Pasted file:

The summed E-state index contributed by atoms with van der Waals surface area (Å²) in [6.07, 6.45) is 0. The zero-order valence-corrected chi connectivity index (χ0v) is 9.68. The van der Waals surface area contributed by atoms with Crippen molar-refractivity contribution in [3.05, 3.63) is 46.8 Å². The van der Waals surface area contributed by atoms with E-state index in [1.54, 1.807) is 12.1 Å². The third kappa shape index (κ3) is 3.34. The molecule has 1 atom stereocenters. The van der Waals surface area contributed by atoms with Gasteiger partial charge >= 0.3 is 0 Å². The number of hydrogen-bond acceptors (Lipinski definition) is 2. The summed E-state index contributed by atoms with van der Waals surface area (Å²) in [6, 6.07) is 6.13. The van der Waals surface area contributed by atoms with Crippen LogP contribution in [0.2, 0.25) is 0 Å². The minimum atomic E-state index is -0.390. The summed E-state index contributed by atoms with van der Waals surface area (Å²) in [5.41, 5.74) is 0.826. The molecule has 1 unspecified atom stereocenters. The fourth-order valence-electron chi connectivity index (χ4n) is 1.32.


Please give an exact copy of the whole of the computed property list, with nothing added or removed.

The summed E-state index contributed by atoms with van der Waals surface area (Å²) in [6.07, 6.45) is 0. The zero-order valence-corrected chi connectivity index (χ0v) is 9.68. The van der Waals surface area contributed by atoms with Crippen molar-refractivity contribution in [3.05, 3.63) is 46.8 Å². The van der Waals surface area contributed by atoms with E-state index in [1.54, 1.807) is 12.1 Å². The third kappa shape index (κ3) is 3.34. The molecule has 1 atom stereocenters. The van der Waals surface area contributed by atoms with Gasteiger partial charge >= 0.3 is 0 Å². The number of hydrogen-bond acceptors (Lipinski definition) is 2. The summed E-state index contributed by atoms with van der Waals surface area (Å²) in [6, 6.07) is 6.13. The van der Waals surface area contributed by atoms with Crippen LogP contribution in [0.2, 0.25) is 0 Å². The minimum atomic E-state index is -0.390. The summed E-state index contributed by atoms with van der Waals surface area (Å²) in [5.41, 5.74) is 0.826. The molecule has 1 unspecified atom stereocenters. The fourth-order valence-electron chi connectivity index (χ4n) is 1.32.